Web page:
When Your College Student Has a Problem with a Professor

Hopefully, your college student has a good working relationship with her class professors. The relationship between a college student and her professors, in addition to the formal teaching done in the classroom, is often an important mentoring opportunity.   Of course, having a good relationship doesn’t necessarily mean that each professor will be on your student’s list of favorite people, but hopefully, she has at least found how to make each course work.

But what does your student do if things go wrong with his professor?  What if he has a serious problem that seems to be getting in the way of his success in a course?  What does he do then? Perhaps he picks up the phone and calls home.  This would be a good time to provide that important listening ear, and perhaps some sympathy, but it is definitely not the time to pick up the phone and call anyone at school.  This is an important time to help your student think through the situation, consider his alternatives, and create a plan of action.

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How to Get the Most From the New College Net Cost Calculators

College parents’ task of estimating and preparing for the cost of college may just have become more realistic.  As of October 29, 2011, all colleges receiving federal aid will be required to provide a Net Cost Calculator on their college websites. The new net-price calculators are intended to help future college students and their parents have a better sense of the cost of attending a particular college for a particular student.

According to the College Board, the average cost for tuition, fees and living expenses at a four year private college was $38,590 last year.  Grants, scholarships and aid lowered that costs to an average of $11,380 to $17,130 for most students. Obviously, college “sticker price” may be dramatically different from the actual price.  The new net price calculators are intended to help provide a clearer picture by making college financing more transparent and colleges more accountable.

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What to Do When Your College Student Doesn’t Call

We hear a lot these days about helicopter parents, and we hear a lot about the growing amount of communication between college parents and their college students.  This growing communication takes many forms – and is generally two-way communication. Parents aren’t the only ones doing the calling. Parents and their college students are often encouraged to limit their communication to enable college students to separate, make transitions, and become independent.

But what if too much communication with your college student isn’t your problem?  What if all communication with your college student feels one-way?  You call, text, e-mail – and you get no response.  Your student doesn’t pick up your calls or return messages or e-mails.  You may be frustrated, worried, or just plain angry.  It may help if you give some thought to why your student may not be communicating much, as well as what you can do, and shouldn’t do, to help increase the chances that your student will communicate more.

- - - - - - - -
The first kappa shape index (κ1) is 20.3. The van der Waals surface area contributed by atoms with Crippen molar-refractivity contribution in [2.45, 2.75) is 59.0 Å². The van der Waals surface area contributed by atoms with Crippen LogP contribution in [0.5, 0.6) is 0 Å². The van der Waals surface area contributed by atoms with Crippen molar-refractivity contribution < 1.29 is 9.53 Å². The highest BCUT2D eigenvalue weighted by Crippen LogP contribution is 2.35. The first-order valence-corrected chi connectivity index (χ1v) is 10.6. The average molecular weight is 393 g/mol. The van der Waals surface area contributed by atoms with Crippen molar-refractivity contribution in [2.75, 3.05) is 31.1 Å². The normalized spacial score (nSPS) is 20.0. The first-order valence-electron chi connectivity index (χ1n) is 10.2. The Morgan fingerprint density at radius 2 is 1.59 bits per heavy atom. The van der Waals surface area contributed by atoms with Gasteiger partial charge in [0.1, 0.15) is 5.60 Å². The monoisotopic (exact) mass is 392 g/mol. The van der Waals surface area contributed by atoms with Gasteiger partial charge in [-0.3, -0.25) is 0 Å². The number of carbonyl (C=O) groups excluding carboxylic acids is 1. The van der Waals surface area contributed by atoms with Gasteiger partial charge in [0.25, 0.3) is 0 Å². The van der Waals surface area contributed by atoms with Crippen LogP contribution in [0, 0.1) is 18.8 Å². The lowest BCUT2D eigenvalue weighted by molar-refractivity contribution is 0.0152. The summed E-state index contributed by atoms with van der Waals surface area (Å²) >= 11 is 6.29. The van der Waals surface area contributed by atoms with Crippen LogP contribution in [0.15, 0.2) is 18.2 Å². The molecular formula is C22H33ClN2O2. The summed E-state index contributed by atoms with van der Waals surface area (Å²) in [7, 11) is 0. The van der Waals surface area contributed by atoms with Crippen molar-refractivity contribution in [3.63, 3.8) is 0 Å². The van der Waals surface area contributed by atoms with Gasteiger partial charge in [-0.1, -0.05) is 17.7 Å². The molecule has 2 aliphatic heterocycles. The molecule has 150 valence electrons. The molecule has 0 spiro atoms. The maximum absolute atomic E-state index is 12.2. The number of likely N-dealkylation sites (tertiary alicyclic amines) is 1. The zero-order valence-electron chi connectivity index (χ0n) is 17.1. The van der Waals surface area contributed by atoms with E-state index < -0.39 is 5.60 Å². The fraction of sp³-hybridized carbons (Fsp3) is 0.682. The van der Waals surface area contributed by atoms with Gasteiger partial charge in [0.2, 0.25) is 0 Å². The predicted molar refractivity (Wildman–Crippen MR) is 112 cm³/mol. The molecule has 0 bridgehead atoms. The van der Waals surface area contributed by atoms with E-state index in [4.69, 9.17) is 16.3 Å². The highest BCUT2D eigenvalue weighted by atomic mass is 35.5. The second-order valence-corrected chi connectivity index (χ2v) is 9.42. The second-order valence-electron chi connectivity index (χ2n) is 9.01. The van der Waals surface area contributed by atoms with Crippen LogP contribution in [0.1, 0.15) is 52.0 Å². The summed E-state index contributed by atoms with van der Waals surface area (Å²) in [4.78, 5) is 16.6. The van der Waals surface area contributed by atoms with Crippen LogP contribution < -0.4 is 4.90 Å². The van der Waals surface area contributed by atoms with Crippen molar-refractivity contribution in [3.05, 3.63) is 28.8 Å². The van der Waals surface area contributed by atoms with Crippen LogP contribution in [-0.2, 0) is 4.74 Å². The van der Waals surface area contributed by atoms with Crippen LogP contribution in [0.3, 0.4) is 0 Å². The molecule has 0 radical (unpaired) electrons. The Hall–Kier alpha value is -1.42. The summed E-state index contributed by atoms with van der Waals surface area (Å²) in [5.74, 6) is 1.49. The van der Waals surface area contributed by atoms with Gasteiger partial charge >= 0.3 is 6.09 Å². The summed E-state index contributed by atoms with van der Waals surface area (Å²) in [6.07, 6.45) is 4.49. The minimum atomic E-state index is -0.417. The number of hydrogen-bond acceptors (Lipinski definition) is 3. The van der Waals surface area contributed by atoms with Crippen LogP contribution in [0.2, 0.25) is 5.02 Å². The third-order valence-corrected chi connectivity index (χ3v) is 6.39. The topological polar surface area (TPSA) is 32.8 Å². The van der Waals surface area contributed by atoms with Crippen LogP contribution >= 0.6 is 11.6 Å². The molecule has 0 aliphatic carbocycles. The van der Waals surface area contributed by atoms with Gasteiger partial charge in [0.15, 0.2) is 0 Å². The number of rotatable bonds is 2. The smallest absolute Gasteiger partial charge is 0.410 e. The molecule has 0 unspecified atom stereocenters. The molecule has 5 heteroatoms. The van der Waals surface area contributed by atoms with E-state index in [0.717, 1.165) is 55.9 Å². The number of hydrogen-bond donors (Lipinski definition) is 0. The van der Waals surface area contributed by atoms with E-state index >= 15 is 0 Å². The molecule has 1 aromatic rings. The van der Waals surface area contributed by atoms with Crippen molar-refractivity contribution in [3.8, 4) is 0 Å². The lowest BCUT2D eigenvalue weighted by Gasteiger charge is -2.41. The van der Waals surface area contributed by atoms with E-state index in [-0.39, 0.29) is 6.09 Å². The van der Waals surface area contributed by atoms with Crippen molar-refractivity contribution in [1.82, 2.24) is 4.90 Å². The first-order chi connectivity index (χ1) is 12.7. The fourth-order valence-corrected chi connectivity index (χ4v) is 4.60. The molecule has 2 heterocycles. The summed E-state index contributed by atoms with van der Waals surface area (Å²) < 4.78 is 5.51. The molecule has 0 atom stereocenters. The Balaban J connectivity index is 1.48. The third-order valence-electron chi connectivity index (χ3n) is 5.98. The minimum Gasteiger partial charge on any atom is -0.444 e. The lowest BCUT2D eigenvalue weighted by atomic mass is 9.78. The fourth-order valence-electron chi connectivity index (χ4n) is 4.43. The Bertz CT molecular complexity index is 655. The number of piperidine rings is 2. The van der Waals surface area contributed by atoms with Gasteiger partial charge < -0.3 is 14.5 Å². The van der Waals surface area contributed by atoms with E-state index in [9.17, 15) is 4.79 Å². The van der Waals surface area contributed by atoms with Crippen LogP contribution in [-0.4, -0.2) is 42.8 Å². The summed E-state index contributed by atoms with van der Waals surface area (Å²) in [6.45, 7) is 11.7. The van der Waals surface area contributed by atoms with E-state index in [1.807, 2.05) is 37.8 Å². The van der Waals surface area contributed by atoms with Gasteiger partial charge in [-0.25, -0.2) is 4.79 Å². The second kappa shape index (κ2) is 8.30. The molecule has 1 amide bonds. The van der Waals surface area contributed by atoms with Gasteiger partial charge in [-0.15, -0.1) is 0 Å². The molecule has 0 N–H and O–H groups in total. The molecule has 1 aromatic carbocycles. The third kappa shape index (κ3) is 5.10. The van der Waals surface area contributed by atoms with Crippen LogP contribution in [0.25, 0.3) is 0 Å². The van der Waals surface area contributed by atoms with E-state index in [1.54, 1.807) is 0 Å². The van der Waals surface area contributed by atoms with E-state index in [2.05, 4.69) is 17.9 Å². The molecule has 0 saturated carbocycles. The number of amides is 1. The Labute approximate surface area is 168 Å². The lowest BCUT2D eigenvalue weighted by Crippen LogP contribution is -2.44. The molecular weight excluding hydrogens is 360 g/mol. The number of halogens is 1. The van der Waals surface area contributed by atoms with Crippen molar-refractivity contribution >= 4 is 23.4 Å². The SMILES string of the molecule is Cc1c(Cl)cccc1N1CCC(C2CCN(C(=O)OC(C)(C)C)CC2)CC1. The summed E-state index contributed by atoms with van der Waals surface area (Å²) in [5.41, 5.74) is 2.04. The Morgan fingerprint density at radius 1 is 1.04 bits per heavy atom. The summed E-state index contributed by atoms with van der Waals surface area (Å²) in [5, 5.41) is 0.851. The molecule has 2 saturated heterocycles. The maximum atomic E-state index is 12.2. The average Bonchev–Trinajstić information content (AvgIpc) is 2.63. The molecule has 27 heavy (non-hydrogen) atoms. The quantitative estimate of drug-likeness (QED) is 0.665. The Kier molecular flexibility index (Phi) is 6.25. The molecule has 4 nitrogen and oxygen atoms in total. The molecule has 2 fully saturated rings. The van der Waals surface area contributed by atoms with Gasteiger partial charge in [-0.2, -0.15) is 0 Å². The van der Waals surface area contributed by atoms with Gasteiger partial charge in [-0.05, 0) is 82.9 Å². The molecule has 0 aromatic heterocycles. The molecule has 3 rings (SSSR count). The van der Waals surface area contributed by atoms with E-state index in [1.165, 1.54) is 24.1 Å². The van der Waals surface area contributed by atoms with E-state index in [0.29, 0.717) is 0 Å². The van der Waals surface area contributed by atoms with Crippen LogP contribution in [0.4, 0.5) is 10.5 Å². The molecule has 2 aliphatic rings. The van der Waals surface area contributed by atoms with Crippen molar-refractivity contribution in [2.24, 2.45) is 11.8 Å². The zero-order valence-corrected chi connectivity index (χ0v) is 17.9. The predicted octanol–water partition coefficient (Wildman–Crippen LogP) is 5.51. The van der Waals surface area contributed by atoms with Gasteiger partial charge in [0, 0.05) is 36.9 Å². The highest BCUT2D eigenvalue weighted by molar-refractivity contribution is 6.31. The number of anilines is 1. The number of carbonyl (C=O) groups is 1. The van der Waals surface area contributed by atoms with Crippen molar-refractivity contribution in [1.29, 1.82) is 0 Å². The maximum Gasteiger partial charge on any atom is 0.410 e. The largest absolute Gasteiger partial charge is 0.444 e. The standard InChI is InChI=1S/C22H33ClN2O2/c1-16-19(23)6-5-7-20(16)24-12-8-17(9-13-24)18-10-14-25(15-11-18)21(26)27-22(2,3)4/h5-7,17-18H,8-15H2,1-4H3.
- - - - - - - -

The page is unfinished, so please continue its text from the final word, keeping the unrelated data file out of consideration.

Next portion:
In our last post, we considered some of the reasons why your student may not be contacting you as much as you think that he should.  In this post, we’ll look at some suggestions for improving the amount and quality of contact with your student.

What not to do when your student doesn’t call

You never hear from your college student – or at least it seems that way to you.  You’re upset, worried, and possibly angry.  You feel you need to take some action.  There are a few things we’d suggest that you avoid as you consider what to do.

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Understanding Why Your College Student Doesn’t Call

We hear a lot these days about helicopter parents, and we hear a lot about the growing amount of communication between college parents and their college students.  This growing communication takes many forms – and is generally two-way communication. Parents aren’t the only ones doing the calling. Parents and their college students are often encouraged to limit their communication to enable college students to separate, make transitions, and become independent.

But what if too much communication with your college student isn’t your problem?  What if all communication with your college student feels one-way?  You call, text, e-mail – and you get no response.  Your student doesn’t pick up your calls or return messages or e-mails.  You may be frustrated, worried, or just plain angry.  It may help if you give some thought to why your student may not be communicating much, as well as what you can do, and shouldn’t do, to help increase the chances that your student will communicate more.

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Nine Poor Decisions You Hope Your College Student Will Avoid

College is a time of learning – both in and outside of the classroom.  College students will make mistakes and most will learn from those mistakes.  Wise students and their parents recognize that mistakes are part of the learning curve, and they respect and tolerate those mistakes.  As college parents, however, we hope that our students will not make mistakes that will have a negative impact on their college career.

As a parent, you may want to anticipate and watch for these nine potential decisions and talk to your student about his choices.  Remember, however, that although you may alert your student to these pitfalls, he will ultimately need to make his own decisions – and live with the consequences – but that he will learn from experience.

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